Polish Language Blog

Anna Goes Back to School – in Łódź Posted by on Jul 24, 2009 in Culture, Vocabulary

I am really glad that so many of you share my opinion about Łódź. That city is a fascinating place, and if I could, I would very probably move there myself. I even like that fact that it’s so hard to get to. But if you are determined to get there, whatever you do, don’t drive. Save yourself a lot of time, nerves and energy and take one of those cute, new, little “pośpieszny” trains from Warszawa. They almost make you feel like you’re indeed in a civilized European country.

Unfortunately, I won’t be moving to Łódź anytime soon. So, instead, I’m going to go to school there. No, not to Film School. Like I said before, they wouldn’t take such a beztalencie (talentless wonder) as me. And I’m only kinda, sorta going to school in Łódź, because all my coursework will be done as a distance learning program.

I think I mentioned on this blog before that I was considering going back to school in my old age. The problem was finding the right school. Because of my situation, what I needed was an individual course of study. But not only that – I wanted a fully virtual individual course of study. Not a “ studia zaoczne” (weekend) program, but the whole enchilada, toppings and all – done entirely on-line.

So sometime last year, I began the tedious process of contacting different schools. In Poland. I very quickly came to realize that public institutions are still in the dark ages when it comes to distance learning and shifted my focus towards private schools. Eventually, I found one that offered everything I wanted. But in Brisbane, Australia.

Now, I don’t know about you, but if my studies are going to cost a truckload of money, I’d rather pay that truckload to a school in Poland. Yes, I’m a patriot, in my own sort of way…

And so, one more time, I began to contact various institutions of higher education in various places in Poland. Most laughed at me. One even said flat out – “how are we going to know if you’re learning anything if you don’t come to school?” And another – “we can’t teach you English virtually – you need to sit through the lectures. And besides, who do you think you are to ask for this special treatment?” (Special treatment? Haven’t they heard about distance learning before? I’ve always assumed it was a rather basic study option.)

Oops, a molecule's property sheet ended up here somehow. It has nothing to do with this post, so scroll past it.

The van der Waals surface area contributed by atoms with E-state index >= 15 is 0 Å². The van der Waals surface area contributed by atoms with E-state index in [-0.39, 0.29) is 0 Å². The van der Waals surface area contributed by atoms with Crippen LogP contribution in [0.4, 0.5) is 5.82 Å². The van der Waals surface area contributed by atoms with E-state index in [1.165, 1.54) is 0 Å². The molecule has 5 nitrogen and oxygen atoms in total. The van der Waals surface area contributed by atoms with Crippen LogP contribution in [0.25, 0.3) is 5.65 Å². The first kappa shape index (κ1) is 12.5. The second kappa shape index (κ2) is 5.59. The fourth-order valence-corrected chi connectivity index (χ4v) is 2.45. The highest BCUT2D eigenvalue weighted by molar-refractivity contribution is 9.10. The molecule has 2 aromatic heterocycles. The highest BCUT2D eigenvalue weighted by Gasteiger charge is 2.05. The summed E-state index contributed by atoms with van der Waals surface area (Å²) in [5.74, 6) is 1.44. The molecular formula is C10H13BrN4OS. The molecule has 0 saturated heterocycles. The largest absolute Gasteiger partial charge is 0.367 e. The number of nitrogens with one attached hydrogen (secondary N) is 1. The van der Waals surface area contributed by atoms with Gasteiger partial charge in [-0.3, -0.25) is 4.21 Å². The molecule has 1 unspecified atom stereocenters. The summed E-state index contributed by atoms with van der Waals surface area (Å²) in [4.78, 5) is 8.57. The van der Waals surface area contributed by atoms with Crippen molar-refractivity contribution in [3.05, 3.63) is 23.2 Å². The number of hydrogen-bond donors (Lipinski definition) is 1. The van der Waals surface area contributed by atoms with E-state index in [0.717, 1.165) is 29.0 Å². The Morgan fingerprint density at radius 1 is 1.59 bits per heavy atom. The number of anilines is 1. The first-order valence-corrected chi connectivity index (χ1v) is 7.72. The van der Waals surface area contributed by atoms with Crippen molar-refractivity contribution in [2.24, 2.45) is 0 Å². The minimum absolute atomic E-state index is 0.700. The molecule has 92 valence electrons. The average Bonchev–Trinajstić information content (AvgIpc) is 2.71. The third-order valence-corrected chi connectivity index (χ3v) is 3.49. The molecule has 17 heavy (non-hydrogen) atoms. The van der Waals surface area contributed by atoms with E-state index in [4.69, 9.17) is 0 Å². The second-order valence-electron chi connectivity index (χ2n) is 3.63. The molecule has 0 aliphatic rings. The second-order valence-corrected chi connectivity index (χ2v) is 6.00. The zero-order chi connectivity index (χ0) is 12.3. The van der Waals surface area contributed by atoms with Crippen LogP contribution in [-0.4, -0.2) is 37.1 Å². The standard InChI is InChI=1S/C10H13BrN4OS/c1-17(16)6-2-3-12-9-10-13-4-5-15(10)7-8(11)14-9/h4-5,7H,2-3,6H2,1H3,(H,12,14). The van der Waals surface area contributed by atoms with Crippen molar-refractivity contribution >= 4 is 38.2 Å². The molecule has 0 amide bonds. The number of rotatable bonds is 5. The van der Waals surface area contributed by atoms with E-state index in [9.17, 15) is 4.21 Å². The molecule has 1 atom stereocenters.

You see, this was my problem – I wanted to get a degree that has to do with English, communications, and intercultural relations.

And then I got in touch with a certain school in Łódź. I explained my situation and spelled out what I wanted, in really simple words, so there wouldn’t be any misunderstandings later on. And voila. A week later I was enrolled in one of their licencjat (bachelor degree) programs. This school decided to take a chance on me and trusts me (oddly enough) to do my part. On my end, I trust them to provide me with the tools and materials (on-line, naturally) to make it all work.

How will it end? We will find out in three years, or possibly sooner. And of course, in the meantime, I will keep you updated on my “back to school” adventures on this blog.

So yeah, go Łódź!!!

PS – Thank you for all your emails and warnings! They are much appreciated! But the school I chose is not AHE. 🙂

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  1. Kuba:


    I have a feeling you are not that old. And no one is ever to old to learn new things. The most difficult thing for you, at least for me, would be to study alone and not in an environment where a teacher was available. Total emersion would be great if it could be done.

  2. Anna Ikeda:

    Kuba darling, I’m thirty-effing-eight years old. That’s pretty old in my book. 🙂

  3. Thomas F. Westcott:


    Congratulations on your going back to school.

    Your major ( primary area of study ) of English communications is a difficult subject. Since you already have a basic command of the language, now you can learn about the transfer of ideas from one person to another. Two areas of intellectual inquiry come to mind that may interest you, advertising and politics.

    Many companies will spend millions of dollars for a 30 or 60 second spot ( time slot ) during sporting event broadcasts. In order to effectively communicate a message in such a short space of time with the fewest words possible the advertiser considers many things beyond the script such as: the style of dress and the color of the clothing, body language ( primarily facial expressions and gestures -and secondarily stance and posture ), accent ( dialect – regional differences in pronounciation and yes there is a Polish accent ), use of idoms ( will the audiance understand the idom? ), timing ( how fast the actors are speaking and how frequently the scene changes ), etc. With words an advertiser has an amazing amount of choice in English because we have so many synonyms ( words with the same and/or similar meaning ). The advertiser’s goal is to persuade people to buy a product or service.